What's the difference?
Why do I say get in the car but get on the bus?
Think about this one. When you get in a car (or getting into a car), you then sit down. But when you get on a vehicle or craft that, after you enter, you walk inside to then find your seat (if there is one available), then you are getting on it. So you can get on a bus, a plane, a boat, a train – any vehicle where you are able to walk around inside the space that is available.
Now any transport that requires you to sit on a saddle like a bike – requires you to get on it, that is, to physically swing one leg over to sit down and then place your bottom on the saddle, and not to go through a door – then you get on it. You get on a bike, a quad, a motorcycle, a scooter, and so on.
Fall off and fall from, for example, 'to fall off a cliff' and 'to fall from a cliff'?
This depends on the situation and the context. Fall off and fall from can be used in several ways (e.g. shares fell from 0.3% to 0.25%, By the fifth year, children's progress at school often falls off because they get bored), so we will focus on the situation given above.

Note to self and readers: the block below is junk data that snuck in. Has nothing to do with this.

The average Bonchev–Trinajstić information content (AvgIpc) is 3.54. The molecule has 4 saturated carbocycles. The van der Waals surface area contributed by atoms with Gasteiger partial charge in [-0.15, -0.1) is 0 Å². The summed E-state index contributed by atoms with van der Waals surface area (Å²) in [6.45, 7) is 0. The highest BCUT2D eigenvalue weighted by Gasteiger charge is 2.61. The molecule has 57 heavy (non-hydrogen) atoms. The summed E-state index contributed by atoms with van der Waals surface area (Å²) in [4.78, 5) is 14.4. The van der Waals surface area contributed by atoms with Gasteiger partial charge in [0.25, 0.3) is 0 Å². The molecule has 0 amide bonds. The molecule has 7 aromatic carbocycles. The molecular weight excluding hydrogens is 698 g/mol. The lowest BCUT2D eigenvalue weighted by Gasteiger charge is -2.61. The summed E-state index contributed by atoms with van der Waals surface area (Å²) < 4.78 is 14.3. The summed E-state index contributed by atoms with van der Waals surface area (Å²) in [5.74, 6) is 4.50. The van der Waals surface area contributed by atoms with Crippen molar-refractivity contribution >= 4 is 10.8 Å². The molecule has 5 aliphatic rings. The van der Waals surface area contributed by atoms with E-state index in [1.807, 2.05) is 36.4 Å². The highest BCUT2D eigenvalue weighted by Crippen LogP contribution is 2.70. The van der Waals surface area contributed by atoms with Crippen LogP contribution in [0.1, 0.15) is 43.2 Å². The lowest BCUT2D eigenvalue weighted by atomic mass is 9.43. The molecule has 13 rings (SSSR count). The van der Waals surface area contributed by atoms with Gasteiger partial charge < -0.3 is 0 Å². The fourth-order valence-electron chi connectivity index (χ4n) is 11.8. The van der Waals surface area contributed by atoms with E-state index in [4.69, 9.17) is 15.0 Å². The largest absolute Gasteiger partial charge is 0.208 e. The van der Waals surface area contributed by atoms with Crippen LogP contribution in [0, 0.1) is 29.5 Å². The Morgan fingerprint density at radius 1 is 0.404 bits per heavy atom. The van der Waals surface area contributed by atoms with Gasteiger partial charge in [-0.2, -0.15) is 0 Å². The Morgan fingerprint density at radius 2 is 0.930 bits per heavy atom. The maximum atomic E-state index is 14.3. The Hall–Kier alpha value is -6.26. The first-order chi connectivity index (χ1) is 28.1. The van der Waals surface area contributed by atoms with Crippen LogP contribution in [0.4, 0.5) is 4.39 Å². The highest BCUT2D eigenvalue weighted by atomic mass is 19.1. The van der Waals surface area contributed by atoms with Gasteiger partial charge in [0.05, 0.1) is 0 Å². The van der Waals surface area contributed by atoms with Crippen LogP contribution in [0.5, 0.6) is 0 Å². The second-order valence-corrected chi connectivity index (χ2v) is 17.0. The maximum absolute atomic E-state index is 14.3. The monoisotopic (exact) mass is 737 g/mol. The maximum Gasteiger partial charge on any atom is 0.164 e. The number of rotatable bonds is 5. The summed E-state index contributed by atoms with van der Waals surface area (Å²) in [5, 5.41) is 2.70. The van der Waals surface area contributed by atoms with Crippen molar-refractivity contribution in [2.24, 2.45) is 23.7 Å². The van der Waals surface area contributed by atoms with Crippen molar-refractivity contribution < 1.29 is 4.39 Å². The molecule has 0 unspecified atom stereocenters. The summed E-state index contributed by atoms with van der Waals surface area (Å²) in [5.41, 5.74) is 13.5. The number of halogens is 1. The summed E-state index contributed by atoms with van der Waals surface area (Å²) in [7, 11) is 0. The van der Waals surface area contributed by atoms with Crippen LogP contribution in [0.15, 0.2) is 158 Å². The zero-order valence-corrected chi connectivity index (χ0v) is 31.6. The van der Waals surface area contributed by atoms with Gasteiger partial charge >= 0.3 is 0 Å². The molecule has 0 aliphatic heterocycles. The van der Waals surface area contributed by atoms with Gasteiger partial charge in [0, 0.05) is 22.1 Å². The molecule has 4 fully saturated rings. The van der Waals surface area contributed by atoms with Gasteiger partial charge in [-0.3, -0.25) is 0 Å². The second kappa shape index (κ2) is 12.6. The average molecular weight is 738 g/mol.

If you fall off a cliff, this focuses on the fact that you were on the cliff, and that for some reason, you had an accident. Gravity did its business, and because you had nothing to stop you, you landed on a lower place. Probably the ground.
- How did you break your leg?
- I fell off a cliff - there was no fence, it was dark, and I didn't see.
Unlike fall off, fall from is not a phrasal verb, and so if someone fell from a cliff, then this just simply tells us that they fell, and it just happened to be from a cliff. This does not tell us how or why, and is often used in the third person. Compare:
He fell off a cliff. He slipped, and there was no fence.
He fell from a cliff. As to why that happened, I don't know. Maybe it was an accident.